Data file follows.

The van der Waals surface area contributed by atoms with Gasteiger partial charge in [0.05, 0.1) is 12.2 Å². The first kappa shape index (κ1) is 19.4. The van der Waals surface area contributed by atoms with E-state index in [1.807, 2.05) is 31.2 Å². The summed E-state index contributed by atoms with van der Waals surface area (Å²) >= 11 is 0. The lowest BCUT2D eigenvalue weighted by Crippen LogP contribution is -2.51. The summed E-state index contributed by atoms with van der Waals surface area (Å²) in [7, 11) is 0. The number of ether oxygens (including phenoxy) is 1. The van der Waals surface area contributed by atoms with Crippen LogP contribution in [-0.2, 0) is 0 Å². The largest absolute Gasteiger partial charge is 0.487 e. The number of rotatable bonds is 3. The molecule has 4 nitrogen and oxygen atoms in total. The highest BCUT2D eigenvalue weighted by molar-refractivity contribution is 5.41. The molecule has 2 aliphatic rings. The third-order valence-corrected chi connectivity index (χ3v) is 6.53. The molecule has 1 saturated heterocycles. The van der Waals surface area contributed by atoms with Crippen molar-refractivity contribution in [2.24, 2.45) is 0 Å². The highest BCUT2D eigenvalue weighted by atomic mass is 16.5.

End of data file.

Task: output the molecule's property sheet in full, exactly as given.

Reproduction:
The van der Waals surface area contributed by atoms with Gasteiger partial charge in [0.05, 0.1) is 12.2 Å². The first kappa shape index (κ1) is 19.4. The van der Waals surface area contributed by atoms with E-state index in [1.807, 2.05) is 31.2 Å². The summed E-state index contributed by atoms with van der Waals surface area (Å²) >= 11 is 0. The lowest BCUT2D eigenvalue weighted by Crippen LogP contribution is -2.51. The summed E-state index contributed by atoms with van der Waals surface area (Å²) in [7, 11) is 0. The number of ether oxygens (including phenoxy) is 1. The van der Waals surface area contributed by atoms with Crippen LogP contribution in [-0.2, 0) is 0 Å². The largest absolute Gasteiger partial charge is 0.487 e. The number of rotatable bonds is 3. The molecule has 4 nitrogen and oxygen atoms in total. The highest BCUT2D eigenvalue weighted by molar-refractivity contribution is 5.41. The molecule has 2 aliphatic rings. The third-order valence-corrected chi connectivity index (χ3v) is 6.53. The molecule has 1 saturated heterocycles. The van der Waals surface area contributed by atoms with Crippen molar-refractivity contribution in [2.24, 2.45) is 0 Å². The highest BCUT2D eigenvalue weighted by atomic mass is 16.5.